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SP05 - Plant related Ecosystem Services & Functions


Dr. Manfred Finckh
University of Hamburg
Biocentre Klein Flottbek and Botanical Garden
Ohnhorststr. 18
22609 Hamburg

Phone: +49 40 42816 549
Fax: +49 40 42816 539



The woodland savannas of southern Africa have been identified as one of the top ten global tipping point regions regarding change of biodiversity and cascading effects on climate, biogeochemical cycles and biodiversity of other regions. The Okavango basin is still covered to a large extent by woodland savannas. These woodlands provide, regulate and support ecosystem that are services essential for the livelihoods of a very fast growing human population. In future the basin will be exposed to drastic transformations of natural ecosystems and changes of climatic conditions, compromising the functioning of the ecosystem.

The botanical subproject (SP05) focuses on the vegetation which is central in many regards:

  1. It presently maintains numerous essential ecosystem functions and services, which need to be assessed and valuated
  2. it is the main subject of transformation and degradation caused by human overexploitation
  3. it provides important means for restoration and sustainable management


The botanical subproject aims at integrating ecosystem functions and services into an ecological and economic approach towards sustainable land management at a regional scale. This involves the following steps:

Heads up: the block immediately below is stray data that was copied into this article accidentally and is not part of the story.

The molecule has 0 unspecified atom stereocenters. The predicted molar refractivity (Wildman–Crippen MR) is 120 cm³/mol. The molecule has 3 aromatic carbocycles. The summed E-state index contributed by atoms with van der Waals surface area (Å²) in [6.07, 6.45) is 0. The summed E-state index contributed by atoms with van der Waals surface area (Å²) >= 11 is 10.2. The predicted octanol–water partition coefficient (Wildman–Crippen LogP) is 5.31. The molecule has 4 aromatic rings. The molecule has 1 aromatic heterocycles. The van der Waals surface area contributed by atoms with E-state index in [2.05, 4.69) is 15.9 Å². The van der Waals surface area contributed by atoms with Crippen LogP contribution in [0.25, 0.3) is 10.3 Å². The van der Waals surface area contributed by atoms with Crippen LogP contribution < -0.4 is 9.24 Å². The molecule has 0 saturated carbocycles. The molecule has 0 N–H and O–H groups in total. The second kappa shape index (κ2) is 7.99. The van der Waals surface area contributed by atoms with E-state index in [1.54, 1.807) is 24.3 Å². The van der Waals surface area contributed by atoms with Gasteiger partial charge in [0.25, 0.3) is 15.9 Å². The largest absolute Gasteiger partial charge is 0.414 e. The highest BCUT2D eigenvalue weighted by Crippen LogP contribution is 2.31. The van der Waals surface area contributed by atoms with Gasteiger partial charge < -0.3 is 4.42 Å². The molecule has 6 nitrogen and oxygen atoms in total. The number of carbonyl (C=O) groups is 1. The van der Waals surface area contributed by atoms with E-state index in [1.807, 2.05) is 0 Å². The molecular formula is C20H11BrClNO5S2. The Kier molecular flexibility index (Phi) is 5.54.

1. qualitative and quantitative assessment and valuation of the plant based ecosystem functions and services, including a study of the dynamics and the identification of resilience thresholds for the systems involved.
  2. analysis of the interdependences between vegetation and drivers of change
  3. analysis of current trends with regard to possible scenarios and their cumulative consequences
  4. the study of the opportunities for sustainable development that are provided by the composition and patterns of different land use options with their respective trade-offs and synergies

To understand the dynamics and interactions between different land use options will be critical in order to provide useful information for future adaptation and restoration measures.

Overarching key questions of the subproject:

  • How can the values of plant-based ecosystem services be quantified? How are they related to climate zones, soil types, environmental parameters and land use types?
  • How do plant-based ecosystem services respond to disturbance and degradation in terms of time and intensity, lag phases, resilience, tipping points and cascading effects?
  • What is the potential to strengthen ecosystem services by applying restoration measures within degraded systems?
  • How can an optimum of plant-based ecosystem services be conserved considering different scenarios of future development?

The team

The team comprises scientists and students from nine research institutions in Angola, Botswana, Brazil, Germany, and Namibia. The team has expertise in vegetation geography, plant ecology and ecophysiology, biodiversity assessments and monitoring, forestry, and rangeland sciences.

Photo gallery

Woodlands in the upper Cubango Catchment, Angola.
© M.Finckh, 2010
Forest-grassland mosaics in the upper Cubango Catchment, Angola.
© M.Finckh, 2010
Charcoal trading north of Menongue, Angola.
© M.Finckh, 2010
Slash and burn agriculture, Caprivi, Namibia.
© M.Finckh, 2010
Cattle grazing on the Okavango floodplain, eastern panhandle, Botswana.
© M.Finckh, 2010
Wetland vegetation in the Okavango Delta, Botswana.
© M.Finckh, 2010